Creating a great simulation requires a well-defined learning path that aligns the learning objectives with the instructional content. As we often hear, if you don’t know where you’re going, how will you know when you get there? Often, charting this learning path is best achieved by working with a Subject Matter Expert (SME). Yet, whether you are working with a SME, or on your own, identifying just the right content is not always easy.
For example, you may find that there is a lot of great information all of which seems relevant; however, your simulation can only be 20 minutes long. Or perhaps you are working with multiple SME’s who disagree. I remember being at a design session during which two SMEs became embroiled in a heated debate about the content of the simulation. Without agreement, we couldn't move forward!
Here’s an idea to avoid these pitfalls: harness the art of storytelling! Begin by assigning one person as Chief Storyteller. This SME can get feedback from other SMEs, but will have ultimate decision-making authority. This will help avoid the differing viewpoints that can slow down the design process.
Then, ask your SME to tell you a fairy tale. Or to put in another way, ask her to walk you through the ideal process. Say, "What is the first thing you would do if you made the best decision? What is the best outcome of that decision? What happens next?" This will give you the optimal path. As she describes the steps and outcomes, create a flow chart. You can do this right in DecisionSim, and even write the SME’s comments right onto each screen. This becomes your storyboard.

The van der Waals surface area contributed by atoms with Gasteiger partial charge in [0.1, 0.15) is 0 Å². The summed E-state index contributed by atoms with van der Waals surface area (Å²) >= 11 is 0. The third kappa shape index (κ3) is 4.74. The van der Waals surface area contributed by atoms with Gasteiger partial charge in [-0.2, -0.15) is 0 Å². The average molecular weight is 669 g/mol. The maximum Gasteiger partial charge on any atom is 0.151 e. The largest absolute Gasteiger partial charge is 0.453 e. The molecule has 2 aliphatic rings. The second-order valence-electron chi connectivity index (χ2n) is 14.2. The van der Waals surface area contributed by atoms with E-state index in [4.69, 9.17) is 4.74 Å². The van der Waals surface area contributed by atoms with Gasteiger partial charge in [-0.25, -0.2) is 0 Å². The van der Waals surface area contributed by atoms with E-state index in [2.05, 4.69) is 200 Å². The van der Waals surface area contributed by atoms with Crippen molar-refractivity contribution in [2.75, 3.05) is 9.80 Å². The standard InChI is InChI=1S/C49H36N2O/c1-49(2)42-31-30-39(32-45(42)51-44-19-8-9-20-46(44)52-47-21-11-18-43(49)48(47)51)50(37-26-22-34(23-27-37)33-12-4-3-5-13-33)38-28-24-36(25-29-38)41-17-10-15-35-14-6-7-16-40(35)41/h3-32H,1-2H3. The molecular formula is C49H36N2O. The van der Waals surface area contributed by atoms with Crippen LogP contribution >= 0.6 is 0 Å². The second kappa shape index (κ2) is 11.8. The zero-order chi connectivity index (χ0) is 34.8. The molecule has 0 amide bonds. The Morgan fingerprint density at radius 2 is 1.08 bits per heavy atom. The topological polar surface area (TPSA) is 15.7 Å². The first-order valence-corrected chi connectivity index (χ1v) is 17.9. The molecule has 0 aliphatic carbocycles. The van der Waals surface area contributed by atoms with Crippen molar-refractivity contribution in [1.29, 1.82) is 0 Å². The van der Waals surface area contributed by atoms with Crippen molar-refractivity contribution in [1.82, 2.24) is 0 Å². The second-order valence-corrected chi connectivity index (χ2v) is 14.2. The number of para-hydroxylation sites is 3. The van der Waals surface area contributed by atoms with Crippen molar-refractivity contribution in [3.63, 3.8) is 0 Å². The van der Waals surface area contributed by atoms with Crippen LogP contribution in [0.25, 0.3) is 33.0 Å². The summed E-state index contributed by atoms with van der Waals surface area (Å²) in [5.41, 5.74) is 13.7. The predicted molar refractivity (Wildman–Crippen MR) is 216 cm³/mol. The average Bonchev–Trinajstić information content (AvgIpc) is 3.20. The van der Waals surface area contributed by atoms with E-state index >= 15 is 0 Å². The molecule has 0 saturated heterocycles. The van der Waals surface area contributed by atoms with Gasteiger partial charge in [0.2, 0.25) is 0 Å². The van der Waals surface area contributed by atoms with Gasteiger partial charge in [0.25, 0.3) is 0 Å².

Next, ask your SME to tell you a horror story. That is, ask her what would happen if learners didn’t master the primary learning objectives. Say, "Describe the typical mistakes that your learners might make. What would happen if they made those choices?" This will give you alternate paths and perhaps even an alternate ending with a suboptimal or poor consequence.
To ensure you identify just the right information, direct your storyteller to keep the story short and to stick to the theme. The theme is what you want learners to be able to do after completing the simulation—or to put it more technically, the theme is the sum of your primary learning objectives. A good rule of thumb is: if the content doesn’t relate to your learning objectives then it is either not needed, or you need to adjust your learning objectives. Any additional content could become the foundation for a new simulation. That would then give you a series of simulations that build upon each other.
By documenting your SME’s fairy tale and horror story, you’ll leave your design session with your simulation storyboard. Depending upon your preferences, you can create that storyboard right in DecisionSim, or in your favorite storyboard tool. We also have a storyboard template in the Help Center that you can use. After your meeting, you can refine your storyboard by developing the content, adding media descriptions, and creating assessments. This becomes your first version of the simulation. At your next meeting, you can review the simulation with your SME (or Chief Storyteller) for feedback.
To learn more, go to: The Nuts and Bolts of Working with SME's